• NOTE: States and Stages sound the same but stages involve structures of focus (more stable) and states involve space of awareness (more fluid).  

5- Types involve typologies such as Meyer-Briggs, Keirsey, Enneagrams, the Big Five Personality test, etc.

Keys to Integral Theory

The brilliance of Wilber’s model is not its content but its context. He combines historical and contemporary Western theories and models from psychology, economics, and science with Eastern thought, from Buddhist precepts to Hinduism, Taoism and other mystic lineages. His work provides a new context for viewing and leveraging vast knowledge and wisdom, focusing on where each is most potent.

  1. Nothing is 100% right or wrong; Each theory or thinking model merely vary in their degree of incompleteness or potency. No one or nothing is 100% good or evil; they just vary in their degree of ignorance and disconnection. All knowledge is a work in progress.
  2. Leaps in evolution usually occur in a manner of “transcending and including,” not by wiping out what came before. For instance, the evolution of a single-cell organism did not wipe out molecules but included them in a greater order of complexity. Wilber asserts that this pattern of evolution occurs with all phenomena.
  3. Perception contains interior and exterior modalities, or Wilber’s solution to the mind-body problem in philosophy. You can cut open someone’s brain and track the neurons firing when they think about a cat, but which is real, the neurons firing or the thought about the cat? It depends on whom you ask.
  4. The problem arises when one conflates thoughts and behavior as controlled by exterior measures, such as neurons firing, implying that our minds are not autonomous. Wilber claims that both the interior and exterior modes of consciousness are not only equally real, but also reflections of one another. Indeed, research into neuroplasticity (the ability to change the brain’s physical configuration through changing thought patterns and behavior) supports this conclusion.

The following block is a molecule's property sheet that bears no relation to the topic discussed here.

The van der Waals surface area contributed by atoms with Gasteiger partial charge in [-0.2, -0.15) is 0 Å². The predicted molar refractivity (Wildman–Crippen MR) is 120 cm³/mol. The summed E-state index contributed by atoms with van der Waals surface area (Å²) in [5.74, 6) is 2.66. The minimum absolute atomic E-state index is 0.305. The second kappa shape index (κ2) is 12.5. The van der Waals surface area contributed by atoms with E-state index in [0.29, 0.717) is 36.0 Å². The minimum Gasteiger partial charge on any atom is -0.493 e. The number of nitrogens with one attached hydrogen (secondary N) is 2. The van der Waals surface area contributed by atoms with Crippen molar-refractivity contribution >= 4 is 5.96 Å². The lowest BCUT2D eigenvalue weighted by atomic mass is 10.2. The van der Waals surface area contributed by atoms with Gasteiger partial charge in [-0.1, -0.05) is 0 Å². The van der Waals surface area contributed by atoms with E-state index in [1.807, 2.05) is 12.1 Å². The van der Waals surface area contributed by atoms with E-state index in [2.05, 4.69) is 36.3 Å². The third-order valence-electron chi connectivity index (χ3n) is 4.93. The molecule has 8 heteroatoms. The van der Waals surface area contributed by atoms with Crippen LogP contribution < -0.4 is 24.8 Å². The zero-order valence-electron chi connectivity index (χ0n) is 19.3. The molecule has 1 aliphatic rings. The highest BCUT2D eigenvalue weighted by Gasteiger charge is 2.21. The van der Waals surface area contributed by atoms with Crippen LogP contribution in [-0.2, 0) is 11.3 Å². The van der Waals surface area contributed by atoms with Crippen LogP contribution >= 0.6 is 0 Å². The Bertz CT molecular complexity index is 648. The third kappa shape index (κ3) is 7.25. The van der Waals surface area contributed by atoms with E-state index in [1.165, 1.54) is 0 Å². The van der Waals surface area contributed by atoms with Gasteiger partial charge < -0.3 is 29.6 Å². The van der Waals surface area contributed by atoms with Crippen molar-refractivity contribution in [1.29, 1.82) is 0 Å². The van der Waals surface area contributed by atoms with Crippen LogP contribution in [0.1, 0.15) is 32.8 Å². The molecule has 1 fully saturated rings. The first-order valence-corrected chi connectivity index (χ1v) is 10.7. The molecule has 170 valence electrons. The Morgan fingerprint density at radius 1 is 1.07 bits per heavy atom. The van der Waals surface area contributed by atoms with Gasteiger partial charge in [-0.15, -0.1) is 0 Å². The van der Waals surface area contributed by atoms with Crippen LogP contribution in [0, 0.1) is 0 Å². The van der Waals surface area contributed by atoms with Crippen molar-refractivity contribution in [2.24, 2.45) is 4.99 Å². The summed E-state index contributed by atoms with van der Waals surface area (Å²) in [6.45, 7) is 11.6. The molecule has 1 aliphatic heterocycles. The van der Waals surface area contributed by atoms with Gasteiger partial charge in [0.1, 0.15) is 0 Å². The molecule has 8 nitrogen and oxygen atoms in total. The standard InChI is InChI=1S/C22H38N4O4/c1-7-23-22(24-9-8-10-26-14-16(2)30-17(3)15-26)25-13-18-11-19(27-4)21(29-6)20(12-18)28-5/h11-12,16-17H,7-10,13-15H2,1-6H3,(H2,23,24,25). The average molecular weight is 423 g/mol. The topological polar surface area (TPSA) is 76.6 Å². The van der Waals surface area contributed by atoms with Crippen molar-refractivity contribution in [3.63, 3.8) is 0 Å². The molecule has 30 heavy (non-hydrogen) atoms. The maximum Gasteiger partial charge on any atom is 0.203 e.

AQAL: Partial Perspectives

I’d like to focus on point four by illustrating Wilber’s four-quadrant model, the basic element of his Integral Theory.

Notice some of the influential modes of inquiry, based in each of the quadrants:

  • Upper Left: CONSCIOUSNESS: intention, phenomenology, ontology, psychotherapy, meditation, emotional intelligence, personal transformation
  • Upper Right: BEHAVIOR: epistemology, empiricism, scientific analysis, quality control, behavioral modification
  • Lower Left: CULTURE: multiculturalism, ideology, worldviews, corporate culture, collective values
  • Lower Right: SOCIETY: systems theory, social systems analysis, techno-economic modes, communication networks, systems analysis.

Which of these approaches is right? All of them, according to Integral Theory. The key here is to place models, theorists and methods in the quadrant where they have the most potential.

New Problems or Old Paradigms?

Businesses today are dealing not with new problems but with outmoded views of problems. And there’s the rub. The Information Age confuses perceptions, confounds meaning-making, questions our sensibilities, and drives isolation. Such anxiety, confusion and complexity confront right (exterior) side views of the quadrant longing for left (interior) side solutions.

With a faster pace of change, more complexity and greater uncertainty, issues of belonging (lower left) compete with issues of behavior (upper right), systems and even economics (lower right).

Consider this view from the annual Happiness Report, which asks: What makes nations rank happier on its index? University of British Columbia economist John Helliwell posits, “It’s the human things that matter. If the riches make it harder to have frequent and trustworthy relationships between people, what is it worth?” Helliwell also shares a now-familiar refrain: “The material (right side) can stand in the way of the human (left side).”

The U.S. is currently experiencing a low unemployment rate with greater anxiety. We have more technology and connectivity and less connection and belonging.

Happiness, belonging, and Integral Theory 

Yet with our faster rate of change, increases in complexity, and greater uncertainty, we also experience increases in isolation, anxiety, and meaninglessness. These existential conditions do not respond to right-side solutions such as increased pay and benefits packages or new technology.

What is required is a fuller view — a focus on belonging.

Back to the Happiness Report: The Nordic countries pay some of the highest taxes (right side) in the world, but there is wide public support for them because people perceive them as investments in quality of life for all (left side), such as high levels of mutual trust, shared purpose, generosity, (left side) with good governance (right side).